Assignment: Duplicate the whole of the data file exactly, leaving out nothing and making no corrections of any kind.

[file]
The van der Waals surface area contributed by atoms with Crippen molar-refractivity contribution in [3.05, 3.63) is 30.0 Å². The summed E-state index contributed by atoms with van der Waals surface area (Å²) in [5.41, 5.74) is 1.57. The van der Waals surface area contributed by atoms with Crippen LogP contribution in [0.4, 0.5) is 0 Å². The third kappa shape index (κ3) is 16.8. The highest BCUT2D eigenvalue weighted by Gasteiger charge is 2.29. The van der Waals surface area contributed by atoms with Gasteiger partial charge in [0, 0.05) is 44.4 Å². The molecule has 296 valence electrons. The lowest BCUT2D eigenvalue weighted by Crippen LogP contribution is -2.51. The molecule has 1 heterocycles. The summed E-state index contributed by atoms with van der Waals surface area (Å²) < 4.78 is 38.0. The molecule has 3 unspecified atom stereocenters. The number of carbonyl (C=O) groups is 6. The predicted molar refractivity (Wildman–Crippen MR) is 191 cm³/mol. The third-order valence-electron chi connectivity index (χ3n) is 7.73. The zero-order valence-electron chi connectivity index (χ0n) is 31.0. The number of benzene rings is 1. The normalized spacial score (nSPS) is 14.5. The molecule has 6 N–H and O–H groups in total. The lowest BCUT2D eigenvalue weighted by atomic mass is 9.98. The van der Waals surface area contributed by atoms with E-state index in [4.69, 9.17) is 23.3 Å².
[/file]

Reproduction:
The van der Waals surface area contributed by atoms with Crippen molar-refractivity contribution in [3.05, 3.63) is 30.0 Å². The summed E-state index contributed by atoms with van der Waals surface area (Å²) in [5.41, 5.74) is 1.57. The van der Waals surface area contributed by atoms with Crippen LogP contribution in [0.4, 0.5) is 0 Å². The third kappa shape index (κ3) is 16.8. The highest BCUT2D eigenvalue weighted by Gasteiger charge is 2.29. The van der Waals surface area contributed by atoms with Gasteiger partial charge in [0, 0.05) is 44.4 Å². The molecule has 296 valence electrons. The lowest BCUT2D eigenvalue weighted by Crippen LogP contribution is -2.51. The molecule has 1 heterocycles. The summed E-state index contributed by atoms with van der Waals surface area (Å²) < 4.78 is 38.0. The molecule has 3 unspecified atom stereocenters. The number of carbonyl (C=O) groups is 6. The predicted molar refractivity (Wildman–Crippen MR) is 191 cm³/mol. The third-order valence-electron chi connectivity index (χ3n) is 7.73. The zero-order valence-electron chi connectivity index (χ0n) is 31.0. The number of benzene rings is 1. The normalized spacial score (nSPS) is 14.5. The molecule has 6 N–H and O–H groups in total. The lowest BCUT2D eigenvalue weighted by atomic mass is 9.98. The van der Waals surface area contributed by atoms with E-state index in [4.69, 9.17) is 23.3 Å².